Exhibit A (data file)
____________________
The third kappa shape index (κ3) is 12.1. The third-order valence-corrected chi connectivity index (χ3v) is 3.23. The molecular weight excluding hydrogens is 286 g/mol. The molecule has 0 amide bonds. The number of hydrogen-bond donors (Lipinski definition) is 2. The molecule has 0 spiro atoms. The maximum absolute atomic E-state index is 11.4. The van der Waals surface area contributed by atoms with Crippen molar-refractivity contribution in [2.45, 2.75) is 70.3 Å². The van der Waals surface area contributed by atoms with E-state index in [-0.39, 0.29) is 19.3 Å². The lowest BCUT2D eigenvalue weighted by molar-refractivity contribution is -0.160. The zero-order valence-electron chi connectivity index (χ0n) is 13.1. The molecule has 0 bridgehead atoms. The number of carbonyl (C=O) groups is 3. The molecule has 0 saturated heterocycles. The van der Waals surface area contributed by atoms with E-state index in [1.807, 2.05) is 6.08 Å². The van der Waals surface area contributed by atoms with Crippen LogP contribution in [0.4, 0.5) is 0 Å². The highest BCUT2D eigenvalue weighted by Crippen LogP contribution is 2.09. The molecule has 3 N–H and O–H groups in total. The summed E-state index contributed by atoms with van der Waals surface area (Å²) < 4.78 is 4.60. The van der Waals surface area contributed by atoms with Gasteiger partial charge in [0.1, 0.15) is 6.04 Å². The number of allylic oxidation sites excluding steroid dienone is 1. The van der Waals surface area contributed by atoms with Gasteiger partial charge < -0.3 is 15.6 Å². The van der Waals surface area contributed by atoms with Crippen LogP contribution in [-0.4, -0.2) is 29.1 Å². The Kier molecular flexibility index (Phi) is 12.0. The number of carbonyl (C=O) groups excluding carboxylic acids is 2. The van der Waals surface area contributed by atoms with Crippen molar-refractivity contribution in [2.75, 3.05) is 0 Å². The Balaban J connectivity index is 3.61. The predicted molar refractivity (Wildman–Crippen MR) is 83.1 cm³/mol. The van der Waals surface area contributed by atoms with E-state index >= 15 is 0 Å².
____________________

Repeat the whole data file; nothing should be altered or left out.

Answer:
The third kappa shape index (κ3) is 12.1. The third-order valence-corrected chi connectivity index (χ3v) is 3.23. The molecular weight excluding hydrogens is 286 g/mol. The molecule has 0 amide bonds. The number of hydrogen-bond donors (Lipinski definition) is 2. The molecule has 0 spiro atoms. The maximum absolute atomic E-state index is 11.4. The van der Waals surface area contributed by atoms with Crippen molar-refractivity contribution in [2.45, 2.75) is 70.3 Å². The van der Waals surface area contributed by atoms with E-state index in [-0.39, 0.29) is 19.3 Å². The lowest BCUT2D eigenvalue weighted by molar-refractivity contribution is -0.160. The zero-order valence-electron chi connectivity index (χ0n) is 13.1. The molecule has 0 bridgehead atoms. The number of carbonyl (C=O) groups is 3. The molecule has 0 saturated heterocycles. The van der Waals surface area contributed by atoms with E-state index in [1.807, 2.05) is 6.08 Å². The van der Waals surface area contributed by atoms with Crippen LogP contribution in [0.4, 0.5) is 0 Å². The highest BCUT2D eigenvalue weighted by Crippen LogP contribution is 2.09. The molecule has 3 N–H and O–H groups in total. The summed E-state index contributed by atoms with van der Waals surface area (Å²) < 4.78 is 4.60. The van der Waals surface area contributed by atoms with Gasteiger partial charge in [0.1, 0.15) is 6.04 Å². The number of allylic oxidation sites excluding steroid dienone is 1. The van der Waals surface area contributed by atoms with Gasteiger partial charge < -0.3 is 15.6 Å². The van der Waals surface area contributed by atoms with Crippen LogP contribution in [-0.4, -0.2) is 29.1 Å². The Kier molecular flexibility index (Phi) is 12.0. The number of carbonyl (C=O) groups excluding carboxylic acids is 2. The van der Waals surface area contributed by atoms with Crippen molar-refractivity contribution in [2.75, 3.05) is 0 Å². The Balaban J connectivity index is 3.61. The predicted molar refractivity (Wildman–Crippen MR) is 83.1 cm³/mol. The van der Waals surface area contributed by atoms with E-state index >= 15 is 0 Å².